It was the seventh inning and Bartolo Colon had yet to give up a hit to the Mariners. Robinson Cano, the longtime Yankee who had taken Seattle’s offer of his own personal Brinks truck, was at the plate. Colon had long had problems with getting the second baseman out, but perhaps today could be different. After several pitches, Colon wound up and threw a pitch that was supposed to be on the outside part of the plate, but Cano flicked his bat out and hit it the opposite way on a line drive, on a trajectory that would have it land on the ground well before left fielder Eric Young Jr. could even think about making any sort of shoestring or diving catch. All Young could do was snatch the ball grudgingly on a hop and it was over. No more chance at a perfect game. All the Mets seemed annoyed at it happening. All except Colon, who stood there for a second and then began almost leading his own round of applause.
That is why I love watching him pitch for the Mets this season. Good outing or bad outing, he never seems bothered. His mien seems to reflect someone who knows he is playing with house money at this point in his career. Even his at-bats lend a sense of comedy (we were robbed today since the game was in Seattle, an American League city and thus a DH was in the lineup).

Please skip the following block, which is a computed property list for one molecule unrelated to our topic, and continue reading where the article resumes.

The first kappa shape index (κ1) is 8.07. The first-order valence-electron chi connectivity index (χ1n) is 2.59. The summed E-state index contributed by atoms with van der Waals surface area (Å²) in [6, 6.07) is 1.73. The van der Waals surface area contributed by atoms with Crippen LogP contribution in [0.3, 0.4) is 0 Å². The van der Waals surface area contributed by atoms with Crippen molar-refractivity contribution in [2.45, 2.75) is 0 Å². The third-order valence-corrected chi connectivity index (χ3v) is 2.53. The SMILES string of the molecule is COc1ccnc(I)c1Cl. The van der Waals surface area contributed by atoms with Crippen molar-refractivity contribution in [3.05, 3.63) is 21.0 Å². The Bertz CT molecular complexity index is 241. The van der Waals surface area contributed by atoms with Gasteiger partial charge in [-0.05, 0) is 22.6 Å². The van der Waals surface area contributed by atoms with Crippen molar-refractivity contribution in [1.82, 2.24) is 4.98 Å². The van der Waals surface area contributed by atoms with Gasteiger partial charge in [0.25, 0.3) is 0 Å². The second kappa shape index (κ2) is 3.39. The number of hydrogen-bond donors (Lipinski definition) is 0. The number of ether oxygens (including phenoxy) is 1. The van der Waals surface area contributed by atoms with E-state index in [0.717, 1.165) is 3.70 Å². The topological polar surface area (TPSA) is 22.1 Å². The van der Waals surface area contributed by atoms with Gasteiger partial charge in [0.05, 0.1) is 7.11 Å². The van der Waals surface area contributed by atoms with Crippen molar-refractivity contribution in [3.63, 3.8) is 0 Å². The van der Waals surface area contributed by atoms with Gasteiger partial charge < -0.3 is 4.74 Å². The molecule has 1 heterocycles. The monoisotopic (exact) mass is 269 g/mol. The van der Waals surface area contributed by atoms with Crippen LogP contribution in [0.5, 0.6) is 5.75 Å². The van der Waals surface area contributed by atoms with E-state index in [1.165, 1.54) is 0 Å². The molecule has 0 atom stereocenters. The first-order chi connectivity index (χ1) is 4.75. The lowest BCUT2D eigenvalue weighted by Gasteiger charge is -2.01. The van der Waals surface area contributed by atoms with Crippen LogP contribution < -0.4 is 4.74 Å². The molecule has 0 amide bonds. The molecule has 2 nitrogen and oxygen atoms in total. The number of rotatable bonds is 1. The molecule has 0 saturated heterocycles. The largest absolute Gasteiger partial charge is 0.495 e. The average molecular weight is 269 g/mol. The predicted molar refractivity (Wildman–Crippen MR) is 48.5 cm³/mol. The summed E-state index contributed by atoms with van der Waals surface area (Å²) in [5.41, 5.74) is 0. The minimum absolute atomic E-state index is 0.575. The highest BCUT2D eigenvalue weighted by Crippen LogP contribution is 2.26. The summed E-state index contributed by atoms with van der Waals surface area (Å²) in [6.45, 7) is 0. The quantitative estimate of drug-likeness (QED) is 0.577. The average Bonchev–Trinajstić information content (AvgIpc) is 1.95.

He pitched into the eighth inning, but as the Mariners mounted a rally, he gave way to Jeurys Familia and Jenrry Mejia, who were able to shut the door – albeit with one game-turning instant replay that overturned what would have been an egregious safe call that would have hurt New York into an out.
While Colon didn’t drive any of the three Mets runs in, he was still the player of the game and the one I chose to draw as shown above (I don’t promise to do this EVERY game, it depends on when it’s played and when it ends – a West Coast night game is almost always guaranteed to have a next-day drawing). I used a photo from today’s game by Otto Greule Jr. from Getty Images for reference: